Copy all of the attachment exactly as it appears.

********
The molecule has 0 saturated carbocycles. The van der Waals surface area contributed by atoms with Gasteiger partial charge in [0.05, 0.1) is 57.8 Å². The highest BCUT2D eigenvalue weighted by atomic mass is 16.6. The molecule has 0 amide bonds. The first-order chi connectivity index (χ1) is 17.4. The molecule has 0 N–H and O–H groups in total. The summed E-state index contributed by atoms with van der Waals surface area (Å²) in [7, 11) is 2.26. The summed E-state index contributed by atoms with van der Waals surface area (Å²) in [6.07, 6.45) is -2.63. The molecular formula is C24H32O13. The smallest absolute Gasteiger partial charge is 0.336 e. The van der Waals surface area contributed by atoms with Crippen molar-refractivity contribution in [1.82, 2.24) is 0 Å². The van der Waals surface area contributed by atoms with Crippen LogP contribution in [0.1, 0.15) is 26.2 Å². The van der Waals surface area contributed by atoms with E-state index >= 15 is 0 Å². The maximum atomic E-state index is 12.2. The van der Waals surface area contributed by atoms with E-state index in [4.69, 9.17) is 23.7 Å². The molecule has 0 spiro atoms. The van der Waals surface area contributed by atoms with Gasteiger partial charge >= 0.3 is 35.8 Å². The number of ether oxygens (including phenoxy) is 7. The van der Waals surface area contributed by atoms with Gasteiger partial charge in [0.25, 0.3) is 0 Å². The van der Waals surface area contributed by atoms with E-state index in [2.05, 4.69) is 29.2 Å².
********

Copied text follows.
The molecule has 0 saturated carbocycles. The van der Waals surface area contributed by atoms with Gasteiger partial charge in [0.05, 0.1) is 57.8 Å². The highest BCUT2D eigenvalue weighted by atomic mass is 16.6. The molecule has 0 amide bonds. The first-order chi connectivity index (χ1) is 17.4. The molecule has 0 N–H and O–H groups in total. The summed E-state index contributed by atoms with van der Waals surface area (Å²) in [7, 11) is 2.26. The summed E-state index contributed by atoms with van der Waals surface area (Å²) in [6.07, 6.45) is -2.63. The molecular formula is C24H32O13. The smallest absolute Gasteiger partial charge is 0.336 e. The van der Waals surface area contributed by atoms with Crippen molar-refractivity contribution in [1.82, 2.24) is 0 Å². The van der Waals surface area contributed by atoms with Crippen LogP contribution in [0.1, 0.15) is 26.2 Å². The van der Waals surface area contributed by atoms with E-state index >= 15 is 0 Å². The maximum atomic E-state index is 12.2. The van der Waals surface area contributed by atoms with E-state index in [4.69, 9.17) is 23.7 Å². The molecule has 0 spiro atoms. The van der Waals surface area contributed by atoms with Gasteiger partial charge >= 0.3 is 35.8 Å². The number of ether oxygens (including phenoxy) is 7. The van der Waals surface area contributed by atoms with Gasteiger partial charge in [0.25, 0.3) is 0 Å². The van der Waals surface area contributed by atoms with E-state index in [2.05, 4.69) is 29.2 Å².